New coalition agreement in Germany is in place – What are the likely effects for the real estate sector? | Allen & Overy LLP

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The 177-page coalition agreement of the three parties to form the new government in Germany provides for many innovations in the German real estate sector. In the future, construction and housing must be affordable, climate neutral, sustainable, barrier-free where possible, innovative and with vibrant public spaces.

On November 24, the parties of the new government coalition presented their coalition agreement in Berlin. In addition to the creation of 400,000 new residential units per year, it provides for comprehensive legislative changes for the construction and housing sector. For example, tax loopholes related to acquisitions of real estate by corporations in equity transactions have yet to be filled in order to finance a planned facilitation of the acquisition of owner-occupied residential properties. The newly created Ministry of Construction and Housing goes to the Social Democrats.

I. Housing

The stated goal of the new coalition is to build 400,000 new homes per year, 100,000 of which are subsidized by the state. In order to be able to implement this plan, the parties are considering a new “Affordable Housing Alliance” with all important stakeholders. The further introduction of construction, housing cost and climate control as well as a register of potential development spaces to be kept at the municipal level should create long-term planning perspectives for the construction sector. construction and real estate. As a financial incentive, straight-line depreciation for new home construction should be increased from two to three percent.

In order to promote the acquisition of real estate in the private sector, the granting of capital replacement loans should be facilitated and the Länder should be allowed to structure real estate transfer rights more flexibly by means of an allowance. As a counter-financing, the tax loopholes linked to the acquisitions of real estate by companies in the context of equity transactions have yet to be filled.

Illegal financing of real estate must be combated by introducing a tax certificate for buyers of commercial and private real estate from abroad for all real estate acquisitions in Germany. Cash payment for the acquisition of real estate will no longer be allowed in the future.

II. Climate protection in the building sector

Climate protection is another central topic of the coalition agreement.

In this context, the implementation of a digital passport for building resources aims to facilitate the first big step towards a circular economy in the building sector.

In addition, the scheme to promote the construction of new housing that meets the Kfw 55 standard for energy-efficient buildings (EH 55), which expires in 2022, must be replaced by a new subsidy program. The Building Energy Act (GEG) must be amended so that from 1 January 2025 each newly installed heating system must operate on the basis of 65% renewable energy; in addition, from January 1, 2024, all replacement parts intended for use in extensions and major conversions of existing buildings must comply with the EH 70 standard. The standards for new buildings set out in the GEG will be implemented. in accordance with the KfW EH 40 standard by January 1, 2025.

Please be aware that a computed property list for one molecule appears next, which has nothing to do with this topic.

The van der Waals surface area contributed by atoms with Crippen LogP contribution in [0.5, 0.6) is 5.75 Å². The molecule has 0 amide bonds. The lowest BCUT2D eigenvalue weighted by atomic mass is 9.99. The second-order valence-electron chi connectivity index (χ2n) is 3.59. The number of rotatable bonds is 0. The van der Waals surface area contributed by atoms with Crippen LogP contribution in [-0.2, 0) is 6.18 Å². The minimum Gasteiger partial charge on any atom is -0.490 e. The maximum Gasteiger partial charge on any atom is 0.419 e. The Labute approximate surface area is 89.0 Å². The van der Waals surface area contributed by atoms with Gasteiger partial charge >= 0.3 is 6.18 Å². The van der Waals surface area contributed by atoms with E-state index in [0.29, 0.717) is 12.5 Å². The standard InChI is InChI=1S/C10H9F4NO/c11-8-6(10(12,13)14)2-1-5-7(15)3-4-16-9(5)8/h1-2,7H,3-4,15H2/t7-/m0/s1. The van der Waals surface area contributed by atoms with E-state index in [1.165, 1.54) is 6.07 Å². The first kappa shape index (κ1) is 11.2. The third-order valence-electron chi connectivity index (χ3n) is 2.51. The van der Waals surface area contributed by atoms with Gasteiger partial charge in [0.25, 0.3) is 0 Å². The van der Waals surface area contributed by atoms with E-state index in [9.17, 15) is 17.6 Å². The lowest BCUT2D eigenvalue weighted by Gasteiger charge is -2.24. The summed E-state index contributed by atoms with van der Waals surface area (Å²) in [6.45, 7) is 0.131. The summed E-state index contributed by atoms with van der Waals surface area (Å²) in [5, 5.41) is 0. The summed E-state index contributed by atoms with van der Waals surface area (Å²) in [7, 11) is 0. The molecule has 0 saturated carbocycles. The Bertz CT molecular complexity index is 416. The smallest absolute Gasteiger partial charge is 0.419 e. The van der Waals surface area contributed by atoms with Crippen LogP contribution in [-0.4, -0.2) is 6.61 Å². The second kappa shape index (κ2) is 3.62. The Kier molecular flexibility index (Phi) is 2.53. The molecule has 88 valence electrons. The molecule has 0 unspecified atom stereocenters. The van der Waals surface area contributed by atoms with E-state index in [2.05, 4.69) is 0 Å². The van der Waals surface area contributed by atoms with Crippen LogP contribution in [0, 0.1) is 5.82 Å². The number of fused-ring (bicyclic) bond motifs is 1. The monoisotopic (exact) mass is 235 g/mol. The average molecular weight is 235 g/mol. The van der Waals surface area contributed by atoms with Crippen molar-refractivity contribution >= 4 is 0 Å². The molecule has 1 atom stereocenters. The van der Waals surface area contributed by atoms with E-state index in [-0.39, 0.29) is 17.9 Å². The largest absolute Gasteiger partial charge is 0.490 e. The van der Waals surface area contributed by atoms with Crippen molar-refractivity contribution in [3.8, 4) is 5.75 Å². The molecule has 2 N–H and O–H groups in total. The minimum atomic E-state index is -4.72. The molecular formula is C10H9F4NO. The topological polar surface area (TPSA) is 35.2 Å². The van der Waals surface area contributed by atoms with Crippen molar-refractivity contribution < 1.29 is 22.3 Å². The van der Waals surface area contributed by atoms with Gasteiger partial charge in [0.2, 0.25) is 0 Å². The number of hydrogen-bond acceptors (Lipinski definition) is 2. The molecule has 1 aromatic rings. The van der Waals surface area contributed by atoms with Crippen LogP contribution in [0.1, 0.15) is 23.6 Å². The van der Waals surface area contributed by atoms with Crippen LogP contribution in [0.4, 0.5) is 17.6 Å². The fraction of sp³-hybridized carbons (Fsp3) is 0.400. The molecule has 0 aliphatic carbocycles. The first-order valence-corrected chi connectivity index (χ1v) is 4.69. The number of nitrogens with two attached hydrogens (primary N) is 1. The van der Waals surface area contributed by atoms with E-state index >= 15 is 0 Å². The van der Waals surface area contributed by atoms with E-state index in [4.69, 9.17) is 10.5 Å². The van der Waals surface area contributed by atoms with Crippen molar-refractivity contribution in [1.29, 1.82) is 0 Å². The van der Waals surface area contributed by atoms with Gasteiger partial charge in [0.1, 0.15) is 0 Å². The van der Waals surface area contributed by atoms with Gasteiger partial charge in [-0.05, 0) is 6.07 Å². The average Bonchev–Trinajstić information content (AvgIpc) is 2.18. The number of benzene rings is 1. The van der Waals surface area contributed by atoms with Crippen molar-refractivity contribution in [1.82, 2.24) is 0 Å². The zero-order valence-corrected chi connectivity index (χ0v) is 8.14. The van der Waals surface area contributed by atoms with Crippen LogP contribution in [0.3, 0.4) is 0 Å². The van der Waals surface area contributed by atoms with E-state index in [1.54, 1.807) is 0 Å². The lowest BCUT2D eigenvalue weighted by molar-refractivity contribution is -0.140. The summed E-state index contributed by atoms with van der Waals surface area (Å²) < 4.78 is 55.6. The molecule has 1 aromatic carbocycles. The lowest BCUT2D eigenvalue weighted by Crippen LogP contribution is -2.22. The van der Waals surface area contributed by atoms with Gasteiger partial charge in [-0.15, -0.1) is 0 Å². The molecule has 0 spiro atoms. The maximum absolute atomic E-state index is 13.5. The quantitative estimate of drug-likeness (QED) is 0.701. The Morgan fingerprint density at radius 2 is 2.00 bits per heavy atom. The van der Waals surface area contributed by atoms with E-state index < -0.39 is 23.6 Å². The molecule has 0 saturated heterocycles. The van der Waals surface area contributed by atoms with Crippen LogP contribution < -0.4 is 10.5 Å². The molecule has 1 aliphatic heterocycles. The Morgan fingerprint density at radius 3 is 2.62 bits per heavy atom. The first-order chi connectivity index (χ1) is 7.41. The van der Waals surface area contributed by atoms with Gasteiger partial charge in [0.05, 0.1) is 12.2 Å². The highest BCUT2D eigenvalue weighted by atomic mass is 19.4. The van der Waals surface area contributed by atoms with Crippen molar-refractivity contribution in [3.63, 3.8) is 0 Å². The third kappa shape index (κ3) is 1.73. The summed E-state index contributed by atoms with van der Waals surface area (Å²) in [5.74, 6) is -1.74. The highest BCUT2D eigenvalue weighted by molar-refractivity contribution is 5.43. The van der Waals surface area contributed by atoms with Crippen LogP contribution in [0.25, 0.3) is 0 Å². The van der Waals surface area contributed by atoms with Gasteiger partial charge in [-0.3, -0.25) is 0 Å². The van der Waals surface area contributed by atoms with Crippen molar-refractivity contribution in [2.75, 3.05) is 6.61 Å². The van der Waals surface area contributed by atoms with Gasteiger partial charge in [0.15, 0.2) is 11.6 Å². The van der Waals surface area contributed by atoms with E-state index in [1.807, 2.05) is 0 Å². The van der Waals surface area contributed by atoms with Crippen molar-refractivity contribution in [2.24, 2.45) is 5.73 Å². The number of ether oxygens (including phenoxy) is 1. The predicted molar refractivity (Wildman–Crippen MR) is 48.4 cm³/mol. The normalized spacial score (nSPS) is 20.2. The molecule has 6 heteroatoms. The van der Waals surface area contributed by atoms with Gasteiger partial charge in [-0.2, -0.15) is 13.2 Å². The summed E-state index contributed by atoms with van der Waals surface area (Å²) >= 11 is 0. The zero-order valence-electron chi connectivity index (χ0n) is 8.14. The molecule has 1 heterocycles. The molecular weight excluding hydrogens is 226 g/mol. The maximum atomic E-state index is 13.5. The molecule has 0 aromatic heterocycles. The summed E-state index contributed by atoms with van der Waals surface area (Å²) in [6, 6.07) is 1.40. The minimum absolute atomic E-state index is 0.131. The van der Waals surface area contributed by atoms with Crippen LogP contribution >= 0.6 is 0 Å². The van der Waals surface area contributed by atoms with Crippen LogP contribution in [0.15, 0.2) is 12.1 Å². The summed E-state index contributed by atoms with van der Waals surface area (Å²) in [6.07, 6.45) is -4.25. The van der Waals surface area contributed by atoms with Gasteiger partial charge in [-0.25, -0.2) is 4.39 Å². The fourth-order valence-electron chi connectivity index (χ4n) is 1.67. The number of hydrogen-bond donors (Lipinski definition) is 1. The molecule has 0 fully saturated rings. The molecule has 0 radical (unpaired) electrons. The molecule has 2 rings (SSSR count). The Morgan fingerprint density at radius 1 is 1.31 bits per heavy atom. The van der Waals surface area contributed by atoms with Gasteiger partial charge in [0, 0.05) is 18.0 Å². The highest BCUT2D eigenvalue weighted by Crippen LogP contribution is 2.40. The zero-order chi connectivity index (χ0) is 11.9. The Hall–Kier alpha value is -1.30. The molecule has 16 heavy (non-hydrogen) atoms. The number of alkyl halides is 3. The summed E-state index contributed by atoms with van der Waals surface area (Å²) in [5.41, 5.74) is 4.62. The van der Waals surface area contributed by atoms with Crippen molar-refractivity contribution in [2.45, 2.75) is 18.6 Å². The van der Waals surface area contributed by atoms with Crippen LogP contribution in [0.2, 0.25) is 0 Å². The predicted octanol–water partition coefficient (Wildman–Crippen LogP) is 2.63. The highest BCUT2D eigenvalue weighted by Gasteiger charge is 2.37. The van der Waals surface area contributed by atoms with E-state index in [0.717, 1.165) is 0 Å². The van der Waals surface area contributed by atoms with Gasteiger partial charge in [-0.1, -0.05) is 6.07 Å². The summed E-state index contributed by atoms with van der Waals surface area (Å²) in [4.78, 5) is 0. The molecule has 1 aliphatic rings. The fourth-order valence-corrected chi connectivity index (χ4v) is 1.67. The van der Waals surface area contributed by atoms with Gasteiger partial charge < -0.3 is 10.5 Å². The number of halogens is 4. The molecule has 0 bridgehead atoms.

In view of rising heating costs, the parties intend to consider a swift shift to a new rent concept whereby base heating costs will be included in the base rent. At the same time, the modernization tax for energy-related measures must be rearranged to be part of this new system, and in this way a fair distribution of the CO2 price to be paid between owners and tenants must be achieved. . From June 2022, a multi-level model based on the energy classes of buildings is to be introduced, which will govern the attribution of the CO2 price in accordance with the Fuel Emissions Trading Act (BEHG). If this deadline for introducing the tiered model cannot be met, the parties expect owners and tenants to share equally the costs of increasing the price of CO2.

III. Other planned legislative changes

From a tenant protection perspective, the parties intend to assess existing tenant protection rules and consider extending them. In this context, qualified rent indices become compulsory for municipalities with 100,000 inhabitants or more. In addition, a review of the existing lease law, in particular the existing regulations on grace period payments, is planned.

A global modification of the construction code (BauGB) is planned with the aim of digitization and simplification. This aims to facilitate the complete digitization of urban land use planning procedures as well as the future mobilization of building land and to optimize the existing procedural structures in terms of timing. An extension of the provision of § 13b BauGB is not foreseen. At the same time, it is planned to abolish the time limits provided for the corresponding provisions of the law on the mobilization of building land.

Finally, it is necessary to examine to what extent the judgment of the Federal Administrative Court of November 9, 2021 on the communal pre-emption right in areas with conservation status could lead to the need for legislative action (we have pointed out).

In addition, a reform of the official scale of fees for architects (HOAI) is under consideration.

As part of a forward-looking urban development, the parties also endeavor to establish a comprehensive assessment of noise in urban areas, which should result in a modernization of the technical instructions on noise protection. In addition, the introduction of zones for internal urban development measures should be considered.

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